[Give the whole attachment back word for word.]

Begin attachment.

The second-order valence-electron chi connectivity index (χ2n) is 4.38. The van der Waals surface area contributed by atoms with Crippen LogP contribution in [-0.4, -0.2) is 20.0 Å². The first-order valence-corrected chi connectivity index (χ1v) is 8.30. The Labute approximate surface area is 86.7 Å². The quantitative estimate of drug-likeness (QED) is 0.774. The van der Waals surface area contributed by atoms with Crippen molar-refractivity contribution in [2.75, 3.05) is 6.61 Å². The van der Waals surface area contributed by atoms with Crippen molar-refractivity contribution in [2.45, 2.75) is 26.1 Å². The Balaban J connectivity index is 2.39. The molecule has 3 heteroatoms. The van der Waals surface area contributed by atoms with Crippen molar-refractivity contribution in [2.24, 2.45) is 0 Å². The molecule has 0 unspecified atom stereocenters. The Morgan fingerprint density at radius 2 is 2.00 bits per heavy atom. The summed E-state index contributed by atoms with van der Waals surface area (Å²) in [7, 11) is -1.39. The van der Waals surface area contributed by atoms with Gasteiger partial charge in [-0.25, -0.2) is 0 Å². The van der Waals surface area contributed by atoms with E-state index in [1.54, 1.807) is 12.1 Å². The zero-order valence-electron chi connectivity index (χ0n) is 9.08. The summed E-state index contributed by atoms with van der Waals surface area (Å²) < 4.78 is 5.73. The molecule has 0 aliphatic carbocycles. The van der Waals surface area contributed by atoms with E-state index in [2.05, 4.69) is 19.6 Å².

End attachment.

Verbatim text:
The second-order valence-electron chi connectivity index (χ2n) is 4.38. The van der Waals surface area contributed by atoms with Crippen LogP contribution in [-0.4, -0.2) is 20.0 Å². The first-order valence-corrected chi connectivity index (χ1v) is 8.30. The Labute approximate surface area is 86.7 Å². The quantitative estimate of drug-likeness (QED) is 0.774. The van der Waals surface area contributed by atoms with Crippen molar-refractivity contribution in [2.75, 3.05) is 6.61 Å². The van der Waals surface area contributed by atoms with Crippen molar-refractivity contribution in [2.45, 2.75) is 26.1 Å². The Balaban J connectivity index is 2.39. The molecule has 3 heteroatoms. The van der Waals surface area contributed by atoms with Crippen molar-refractivity contribution in [2.24, 2.45) is 0 Å². The molecule has 0 unspecified atom stereocenters. The Morgan fingerprint density at radius 2 is 2.00 bits per heavy atom. The summed E-state index contributed by atoms with van der Waals surface area (Å²) in [7, 11) is -1.39. The van der Waals surface area contributed by atoms with Gasteiger partial charge in [-0.25, -0.2) is 0 Å². The van der Waals surface area contributed by atoms with E-state index in [1.54, 1.807) is 12.1 Å². The zero-order valence-electron chi connectivity index (χ0n) is 9.08. The summed E-state index contributed by atoms with van der Waals surface area (Å²) < 4.78 is 5.73. The molecule has 0 aliphatic carbocycles. The van der Waals surface area contributed by atoms with E-state index in [2.05, 4.69) is 19.6 Å².